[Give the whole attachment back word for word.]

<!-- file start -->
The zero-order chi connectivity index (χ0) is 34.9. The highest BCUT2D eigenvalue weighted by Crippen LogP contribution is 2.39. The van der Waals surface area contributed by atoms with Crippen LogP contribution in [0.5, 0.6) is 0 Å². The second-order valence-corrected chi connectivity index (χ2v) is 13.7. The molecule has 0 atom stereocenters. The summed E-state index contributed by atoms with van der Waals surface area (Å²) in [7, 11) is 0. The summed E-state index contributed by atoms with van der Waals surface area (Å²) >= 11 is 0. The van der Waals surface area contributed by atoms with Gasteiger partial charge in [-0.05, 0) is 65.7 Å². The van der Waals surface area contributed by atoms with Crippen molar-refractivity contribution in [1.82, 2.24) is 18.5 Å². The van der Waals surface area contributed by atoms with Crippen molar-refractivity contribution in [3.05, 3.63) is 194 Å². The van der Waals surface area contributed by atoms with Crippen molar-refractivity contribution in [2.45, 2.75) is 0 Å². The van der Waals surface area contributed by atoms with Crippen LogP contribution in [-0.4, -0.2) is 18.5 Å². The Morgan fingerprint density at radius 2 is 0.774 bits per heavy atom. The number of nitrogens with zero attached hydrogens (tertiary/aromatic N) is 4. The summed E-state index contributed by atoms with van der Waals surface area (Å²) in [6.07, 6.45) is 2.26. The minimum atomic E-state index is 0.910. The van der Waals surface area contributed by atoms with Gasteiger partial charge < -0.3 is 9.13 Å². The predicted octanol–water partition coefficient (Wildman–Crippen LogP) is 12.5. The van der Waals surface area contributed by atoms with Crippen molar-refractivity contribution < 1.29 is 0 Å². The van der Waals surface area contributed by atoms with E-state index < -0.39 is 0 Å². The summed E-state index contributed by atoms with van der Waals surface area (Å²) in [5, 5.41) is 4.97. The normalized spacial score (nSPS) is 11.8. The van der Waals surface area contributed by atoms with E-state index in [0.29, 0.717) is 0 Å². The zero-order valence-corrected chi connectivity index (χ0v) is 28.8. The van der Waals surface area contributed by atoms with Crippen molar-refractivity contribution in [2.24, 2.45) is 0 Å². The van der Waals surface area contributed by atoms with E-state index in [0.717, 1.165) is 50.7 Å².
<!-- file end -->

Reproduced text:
The zero-order chi connectivity index (χ0) is 34.9. The highest BCUT2D eigenvalue weighted by Crippen LogP contribution is 2.39. The van der Waals surface area contributed by atoms with Crippen LogP contribution in [0.5, 0.6) is 0 Å². The second-order valence-corrected chi connectivity index (χ2v) is 13.7. The molecule has 0 atom stereocenters. The summed E-state index contributed by atoms with van der Waals surface area (Å²) in [7, 11) is 0. The summed E-state index contributed by atoms with van der Waals surface area (Å²) >= 11 is 0. The van der Waals surface area contributed by atoms with Gasteiger partial charge in [-0.05, 0) is 65.7 Å². The van der Waals surface area contributed by atoms with Crippen molar-refractivity contribution in [1.82, 2.24) is 18.5 Å². The van der Waals surface area contributed by atoms with Crippen molar-refractivity contribution in [3.05, 3.63) is 194 Å². The van der Waals surface area contributed by atoms with Crippen molar-refractivity contribution in [2.45, 2.75) is 0 Å². The van der Waals surface area contributed by atoms with Crippen LogP contribution in [-0.4, -0.2) is 18.5 Å². The Morgan fingerprint density at radius 2 is 0.774 bits per heavy atom. The number of nitrogens with zero attached hydrogens (tertiary/aromatic N) is 4. The summed E-state index contributed by atoms with van der Waals surface area (Å²) in [6.07, 6.45) is 2.26. The minimum atomic E-state index is 0.910. The van der Waals surface area contributed by atoms with Gasteiger partial charge < -0.3 is 9.13 Å². The predicted octanol–water partition coefficient (Wildman–Crippen LogP) is 12.5. The van der Waals surface area contributed by atoms with Crippen molar-refractivity contribution < 1.29 is 0 Å². The van der Waals surface area contributed by atoms with E-state index < -0.39 is 0 Å². The summed E-state index contributed by atoms with van der Waals surface area (Å²) in [5, 5.41) is 4.97. The normalized spacial score (nSPS) is 11.8. The van der Waals surface area contributed by atoms with E-state index in [0.29, 0.717) is 0 Å². The zero-order valence-corrected chi connectivity index (χ0v) is 28.8. The van der Waals surface area contributed by atoms with Crippen molar-refractivity contribution in [2.24, 2.45) is 0 Å². The van der Waals surface area contributed by atoms with E-state index in [0.717, 1.165) is 50.7 Å².